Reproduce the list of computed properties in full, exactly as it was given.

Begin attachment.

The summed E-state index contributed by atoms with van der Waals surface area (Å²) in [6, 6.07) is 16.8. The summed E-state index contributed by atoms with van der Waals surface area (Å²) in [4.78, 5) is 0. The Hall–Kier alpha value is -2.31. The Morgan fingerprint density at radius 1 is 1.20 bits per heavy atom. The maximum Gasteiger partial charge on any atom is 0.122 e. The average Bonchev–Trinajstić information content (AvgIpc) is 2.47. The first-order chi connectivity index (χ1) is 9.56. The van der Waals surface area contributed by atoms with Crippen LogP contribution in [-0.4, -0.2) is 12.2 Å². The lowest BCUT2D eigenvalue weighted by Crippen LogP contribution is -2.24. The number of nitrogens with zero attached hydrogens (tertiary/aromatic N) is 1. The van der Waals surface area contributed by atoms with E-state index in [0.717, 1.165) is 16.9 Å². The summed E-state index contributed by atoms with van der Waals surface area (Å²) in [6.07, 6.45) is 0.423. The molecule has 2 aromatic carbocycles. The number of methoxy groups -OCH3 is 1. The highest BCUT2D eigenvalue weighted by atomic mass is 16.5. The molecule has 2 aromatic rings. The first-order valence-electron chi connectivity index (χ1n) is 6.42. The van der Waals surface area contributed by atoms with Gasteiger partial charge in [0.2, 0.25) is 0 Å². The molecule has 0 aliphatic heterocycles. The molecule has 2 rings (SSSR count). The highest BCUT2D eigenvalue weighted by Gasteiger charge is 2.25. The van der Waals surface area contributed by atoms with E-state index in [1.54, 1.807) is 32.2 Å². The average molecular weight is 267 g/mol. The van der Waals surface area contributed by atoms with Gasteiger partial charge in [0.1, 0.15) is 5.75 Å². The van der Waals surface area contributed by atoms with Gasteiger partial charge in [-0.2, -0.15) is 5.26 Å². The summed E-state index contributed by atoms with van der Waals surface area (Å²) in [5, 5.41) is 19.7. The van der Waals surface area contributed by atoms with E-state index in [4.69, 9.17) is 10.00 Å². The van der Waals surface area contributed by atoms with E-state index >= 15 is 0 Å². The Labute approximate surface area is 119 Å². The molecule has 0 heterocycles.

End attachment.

The summed E-state index contributed by atoms with van der Waals surface area (Å²) in [6, 6.07) is 16.8. The summed E-state index contributed by atoms with van der Waals surface area (Å²) in [4.78, 5) is 0. The Hall–Kier alpha value is -2.31. The Morgan fingerprint density at radius 1 is 1.20 bits per heavy atom. The maximum Gasteiger partial charge on any atom is 0.122 e. The average Bonchev–Trinajstić information content (AvgIpc) is 2.47. The first-order chi connectivity index (χ1) is 9.56. The van der Waals surface area contributed by atoms with Crippen LogP contribution in [-0.4, -0.2) is 12.2 Å². The lowest BCUT2D eigenvalue weighted by Crippen LogP contribution is -2.24. The number of nitrogens with zero attached hydrogens (tertiary/aromatic N) is 1. The van der Waals surface area contributed by atoms with E-state index in [0.717, 1.165) is 16.9 Å². The summed E-state index contributed by atoms with van der Waals surface area (Å²) in [6.07, 6.45) is 0.423. The molecule has 2 aromatic carbocycles. The number of methoxy groups -OCH3 is 1. The highest BCUT2D eigenvalue weighted by atomic mass is 16.5. The molecule has 2 aromatic rings. The first-order valence-electron chi connectivity index (χ1n) is 6.42. The van der Waals surface area contributed by atoms with Gasteiger partial charge in [0.2, 0.25) is 0 Å². The molecule has 0 aliphatic heterocycles. The molecule has 2 rings (SSSR count). The highest BCUT2D eigenvalue weighted by Gasteiger charge is 2.25. The van der Waals surface area contributed by atoms with E-state index in [1.54, 1.807) is 32.2 Å². The average molecular weight is 267 g/mol. The van der Waals surface area contributed by atoms with Gasteiger partial charge in [0.1, 0.15) is 5.75 Å². The van der Waals surface area contributed by atoms with Gasteiger partial charge in [-0.2, -0.15) is 5.26 Å². The summed E-state index contributed by atoms with van der Waals surface area (Å²) in [5, 5.41) is 19.7. The van der Waals surface area contributed by atoms with E-state index in [4.69, 9.17) is 10.00 Å². The van der Waals surface area contributed by atoms with E-state index >= 15 is 0 Å². The Labute approximate surface area is 119 Å². The molecule has 0 heterocycles.